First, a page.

The Literazzi, or, How David Foster Wallace Broke My Heart
by Maia Silber
There are few things to do in Anacostia, Maryland, besides visit the home of Frederick Douglass. It’s an estate called Cedar Hill, a large, white, red-gabled colonial with the type of rocking chair-laden porch that begs you to sit down with an iced tea and a bowl of strawberries. The tour guide looks like a cross between a university librarian and a park ranger; he has sinewy but muscular arms and Frederick Douglass-era glasses, shiny round lenses that hover about his face like flat moons. He is, or at least pretends to be, thoroughly excited about the rug on which Douglass gave his grandchildren piggyback rides, and the cabinet in which his servants stored pies.
In the dining room, the tour guide holds up each piece of sterling silver and China kitchenware: “This was the fork Frederick Douglass ate with, this is the cup Frederick Douglass drank from, this is the knife with which he spread his butter…”
The tour, like most tours of writers’ houses I have been on, has the essence of E-bay sales of Paris Hilton’s old pillowcases, paparazzi crooning “Who are you wearing?” as they finger the brocade hems of stars’ dresses on the red carpet.
It seems strange that literary figures can evoke that type of reverence when literary culture so often sets itself up in direct contrast to popular culture, the higher arts condemning the very pillars of materialism, superficiality, and anti-intellectualism on which celebrity worship rests.
Yet hours after scorning Douglass’s kitchenware, I am engaged deep in the bowels of the Internet with an investigation of less culinary but equally superficial aspects of David Foster Wallace’s personal life. I had stepped off the path of his fictional work into a forest of Paris Review interviews and Guardian articles about suicide, addiction, and, as I discovered that night, a tumultuous love life.
What concerned me that night was David Foster Wallace’s relationship with Mary Karr, a poet and confessional memoirist. The Paris Review “Art of Memoir” interview of Mary Karr introduces the two writers’ romance before mentioning Karr’s seminal work, The Liars Club.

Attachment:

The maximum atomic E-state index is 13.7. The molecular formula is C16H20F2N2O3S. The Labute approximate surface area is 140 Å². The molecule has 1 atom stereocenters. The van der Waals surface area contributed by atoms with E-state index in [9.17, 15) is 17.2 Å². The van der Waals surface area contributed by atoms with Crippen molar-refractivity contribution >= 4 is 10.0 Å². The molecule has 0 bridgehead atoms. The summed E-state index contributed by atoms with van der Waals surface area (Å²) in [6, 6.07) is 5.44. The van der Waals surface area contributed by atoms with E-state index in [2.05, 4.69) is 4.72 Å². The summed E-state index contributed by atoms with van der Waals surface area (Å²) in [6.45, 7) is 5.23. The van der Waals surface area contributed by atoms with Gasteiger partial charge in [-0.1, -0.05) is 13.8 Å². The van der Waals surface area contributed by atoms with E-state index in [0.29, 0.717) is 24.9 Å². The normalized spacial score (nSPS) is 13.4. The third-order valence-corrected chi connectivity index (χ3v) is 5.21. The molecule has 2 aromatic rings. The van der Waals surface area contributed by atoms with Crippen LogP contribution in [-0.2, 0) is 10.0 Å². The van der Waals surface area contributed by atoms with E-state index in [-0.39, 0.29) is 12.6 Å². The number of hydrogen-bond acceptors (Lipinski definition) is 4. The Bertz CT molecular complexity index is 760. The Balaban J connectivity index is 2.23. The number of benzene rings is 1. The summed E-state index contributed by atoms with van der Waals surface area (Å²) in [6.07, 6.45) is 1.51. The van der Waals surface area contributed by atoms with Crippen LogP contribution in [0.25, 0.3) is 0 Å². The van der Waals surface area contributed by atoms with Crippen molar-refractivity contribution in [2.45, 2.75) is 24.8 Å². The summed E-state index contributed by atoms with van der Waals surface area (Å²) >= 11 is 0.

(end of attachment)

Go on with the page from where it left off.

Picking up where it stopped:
I learn that Mary Karr and David Foster Wallace met in rehab in the early nineties. I learn that David Foster Wallace had a tattoo of Karr’s name on his arm and once called her father to ask his permission to marry her. I learn, in a Slate.com article significantly trashier than the Paris Review piece, that their relationship was “destructive.” I learn that, Wallace sent a letter to the head of his halfway house apologizing for considering buying a gun to murder Karr’s soon-to-be-divorced husband (a document uncovered by D.T. Max and summarized, Buzzfeed-ized, and most-likely libel-ized in a Rolling Stone article titled “Six Things You Didn’t Know about David Foster Wallace). I read a poem by Karr about Wallace’s death called “Suicide’s Note” that contains the line, “you asked/ that I breathe into your lungs like the soprano in the opera/ I loved so my ghost might inhabit you.”
On the same night, I read a crueler meditation on Wallace’s death in the form of Bret Easton Ellis’s April 2012 tweets. Vanity Fair labels the tweets, in which BEE calls DFW “insufferable,” “needy”, “overrated,” and “lusting for a kind of awful greatness,” a “one-sided duke-out between Brett Easton Ellis and the ghost of David Foster Wallace.” Gerald Howard, who worked with both writers, provides analysis in an interview with the Upworthy-esque title “I Know Why Bret Easton Ellis Hates David Foster Wallace.”
Later, I finish the last few essays in A Supposedly Fun Thing I’ll Never Do Again, and read several Mary Karr poems. Neither my critical nor emotional understanding of the pieces is enhanced by these newfound facts.
David Foster Wallace has written his own meditation on celebrity fascination, an essay titled “How Tracy Austin Broke My Heart,” about his tennis idol’s auto-biography, Beyond Center Court. In it, Wallace theorizes “top athletes are compelling because they embody the comparison-based achievement we Americans revere—fastest, strongest—and because they do so in a totally unambiguous way.” The desire to immerse oneself in the personal life of a sports celebrity via biography and interview comes from a deeper wish to “know how it feels, inside, to be both beautiful and best.”